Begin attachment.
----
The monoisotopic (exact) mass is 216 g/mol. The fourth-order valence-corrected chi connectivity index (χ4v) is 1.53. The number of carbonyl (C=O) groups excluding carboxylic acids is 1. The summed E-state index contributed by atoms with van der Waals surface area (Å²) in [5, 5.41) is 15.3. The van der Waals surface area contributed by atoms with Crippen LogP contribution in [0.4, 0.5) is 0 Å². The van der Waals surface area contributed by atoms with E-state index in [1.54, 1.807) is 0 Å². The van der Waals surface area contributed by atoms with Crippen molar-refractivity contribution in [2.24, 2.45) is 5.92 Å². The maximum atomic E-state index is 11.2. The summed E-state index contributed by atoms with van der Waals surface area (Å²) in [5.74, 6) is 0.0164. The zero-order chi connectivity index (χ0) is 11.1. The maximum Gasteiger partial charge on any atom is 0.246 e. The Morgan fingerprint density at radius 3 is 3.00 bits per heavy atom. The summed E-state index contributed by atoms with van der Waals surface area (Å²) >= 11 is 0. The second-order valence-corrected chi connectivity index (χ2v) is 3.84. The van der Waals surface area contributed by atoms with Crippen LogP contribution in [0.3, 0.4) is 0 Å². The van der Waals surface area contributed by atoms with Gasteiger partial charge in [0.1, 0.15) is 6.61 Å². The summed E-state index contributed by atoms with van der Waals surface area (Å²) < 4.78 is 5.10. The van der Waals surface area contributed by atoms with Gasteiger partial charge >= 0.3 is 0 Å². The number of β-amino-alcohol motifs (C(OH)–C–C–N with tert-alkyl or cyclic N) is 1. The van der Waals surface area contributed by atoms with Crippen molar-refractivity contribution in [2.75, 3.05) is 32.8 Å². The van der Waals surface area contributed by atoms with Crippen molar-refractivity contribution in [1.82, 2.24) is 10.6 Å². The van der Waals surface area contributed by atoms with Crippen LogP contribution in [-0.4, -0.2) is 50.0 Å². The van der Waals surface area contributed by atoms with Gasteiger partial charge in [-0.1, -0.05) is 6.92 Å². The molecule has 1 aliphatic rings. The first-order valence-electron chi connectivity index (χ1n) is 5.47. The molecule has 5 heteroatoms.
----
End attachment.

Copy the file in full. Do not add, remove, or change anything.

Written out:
The monoisotopic (exact) mass is 216 g/mol. The fourth-order valence-corrected chi connectivity index (χ4v) is 1.53. The number of carbonyl (C=O) groups excluding carboxylic acids is 1. The summed E-state index contributed by atoms with van der Waals surface area (Å²) in [5, 5.41) is 15.3. The van der Waals surface area contributed by atoms with Crippen LogP contribution in [0.4, 0.5) is 0 Å². The van der Waals surface area contributed by atoms with E-state index in [1.54, 1.807) is 0 Å². The van der Waals surface area contributed by atoms with Crippen molar-refractivity contribution in [2.24, 2.45) is 5.92 Å². The maximum atomic E-state index is 11.2. The summed E-state index contributed by atoms with van der Waals surface area (Å²) in [5.74, 6) is 0.0164. The zero-order chi connectivity index (χ0) is 11.1. The maximum Gasteiger partial charge on any atom is 0.246 e. The Morgan fingerprint density at radius 3 is 3.00 bits per heavy atom. The summed E-state index contributed by atoms with van der Waals surface area (Å²) >= 11 is 0. The second-order valence-corrected chi connectivity index (χ2v) is 3.84. The van der Waals surface area contributed by atoms with Crippen LogP contribution in [0.3, 0.4) is 0 Å². The van der Waals surface area contributed by atoms with Gasteiger partial charge in [0.1, 0.15) is 6.61 Å². The summed E-state index contributed by atoms with van der Waals surface area (Å²) < 4.78 is 5.10. The van der Waals surface area contributed by atoms with Gasteiger partial charge >= 0.3 is 0 Å². The number of β-amino-alcohol motifs (C(OH)–C–C–N with tert-alkyl or cyclic N) is 1. The van der Waals surface area contributed by atoms with Crippen molar-refractivity contribution in [2.75, 3.05) is 32.8 Å². The van der Waals surface area contributed by atoms with Crippen molar-refractivity contribution in [1.82, 2.24) is 10.6 Å². The van der Waals surface area contributed by atoms with Crippen LogP contribution in [-0.4, -0.2) is 50.0 Å². The van der Waals surface area contributed by atoms with Gasteiger partial charge in [-0.1, -0.05) is 6.92 Å². The molecule has 1 aliphatic rings. The first-order valence-electron chi connectivity index (χ1n) is 5.47. The molecule has 5 heteroatoms.